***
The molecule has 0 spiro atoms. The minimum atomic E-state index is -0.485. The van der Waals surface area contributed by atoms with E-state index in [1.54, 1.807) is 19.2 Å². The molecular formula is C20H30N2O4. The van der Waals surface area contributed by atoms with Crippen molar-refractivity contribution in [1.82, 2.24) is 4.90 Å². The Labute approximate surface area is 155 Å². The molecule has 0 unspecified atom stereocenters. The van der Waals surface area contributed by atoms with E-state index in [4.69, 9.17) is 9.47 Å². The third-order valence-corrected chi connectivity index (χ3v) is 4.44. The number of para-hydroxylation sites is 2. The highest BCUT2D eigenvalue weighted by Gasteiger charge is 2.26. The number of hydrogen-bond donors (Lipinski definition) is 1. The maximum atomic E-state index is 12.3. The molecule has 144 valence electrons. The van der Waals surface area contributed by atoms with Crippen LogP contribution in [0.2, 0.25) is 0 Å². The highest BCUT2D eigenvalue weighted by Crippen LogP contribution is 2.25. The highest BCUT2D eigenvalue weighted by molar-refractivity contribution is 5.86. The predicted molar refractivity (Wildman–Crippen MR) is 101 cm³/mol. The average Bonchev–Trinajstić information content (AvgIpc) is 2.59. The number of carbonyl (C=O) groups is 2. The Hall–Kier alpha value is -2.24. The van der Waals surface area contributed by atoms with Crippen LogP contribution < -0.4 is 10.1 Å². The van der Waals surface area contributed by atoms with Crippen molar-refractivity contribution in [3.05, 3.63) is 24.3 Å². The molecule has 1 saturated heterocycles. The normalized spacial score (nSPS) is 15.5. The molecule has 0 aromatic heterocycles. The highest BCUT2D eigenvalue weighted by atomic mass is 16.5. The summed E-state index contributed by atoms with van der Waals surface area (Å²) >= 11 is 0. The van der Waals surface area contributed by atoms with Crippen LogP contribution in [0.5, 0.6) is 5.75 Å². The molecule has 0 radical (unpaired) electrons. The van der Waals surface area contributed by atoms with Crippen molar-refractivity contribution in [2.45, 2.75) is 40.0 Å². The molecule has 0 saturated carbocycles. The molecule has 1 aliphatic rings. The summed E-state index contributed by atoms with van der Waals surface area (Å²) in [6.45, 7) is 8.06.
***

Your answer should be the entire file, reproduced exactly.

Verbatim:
The molecule has 0 spiro atoms. The minimum atomic E-state index is -0.485. The van der Waals surface area contributed by atoms with E-state index in [1.54, 1.807) is 19.2 Å². The molecular formula is C20H30N2O4. The van der Waals surface area contributed by atoms with Crippen molar-refractivity contribution in [1.82, 2.24) is 4.90 Å². The Labute approximate surface area is 155 Å². The molecule has 0 unspecified atom stereocenters. The van der Waals surface area contributed by atoms with E-state index in [4.69, 9.17) is 9.47 Å². The third-order valence-corrected chi connectivity index (χ3v) is 4.44. The number of para-hydroxylation sites is 2. The highest BCUT2D eigenvalue weighted by Gasteiger charge is 2.26. The number of hydrogen-bond donors (Lipinski definition) is 1. The maximum atomic E-state index is 12.3. The molecule has 144 valence electrons. The van der Waals surface area contributed by atoms with Crippen LogP contribution in [0.2, 0.25) is 0 Å². The highest BCUT2D eigenvalue weighted by Crippen LogP contribution is 2.25. The highest BCUT2D eigenvalue weighted by molar-refractivity contribution is 5.86. The predicted molar refractivity (Wildman–Crippen MR) is 101 cm³/mol. The average Bonchev–Trinajstić information content (AvgIpc) is 2.59. The number of carbonyl (C=O) groups is 2. The Hall–Kier alpha value is -2.24. The van der Waals surface area contributed by atoms with Crippen LogP contribution < -0.4 is 10.1 Å². The van der Waals surface area contributed by atoms with Crippen molar-refractivity contribution in [3.05, 3.63) is 24.3 Å². The molecule has 1 saturated heterocycles. The normalized spacial score (nSPS) is 15.5. The molecule has 0 aromatic heterocycles. The highest BCUT2D eigenvalue weighted by atomic mass is 16.5. The summed E-state index contributed by atoms with van der Waals surface area (Å²) >= 11 is 0. The van der Waals surface area contributed by atoms with Crippen LogP contribution in [0.5, 0.6) is 5.75 Å². The molecule has 0 radical (unpaired) electrons. The van der Waals surface area contributed by atoms with Crippen molar-refractivity contribution in [2.45, 2.75) is 40.0 Å². The molecule has 0 saturated carbocycles. The molecule has 1 aliphatic rings. The summed E-state index contributed by atoms with van der Waals surface area (Å²) in [6.45, 7) is 8.06.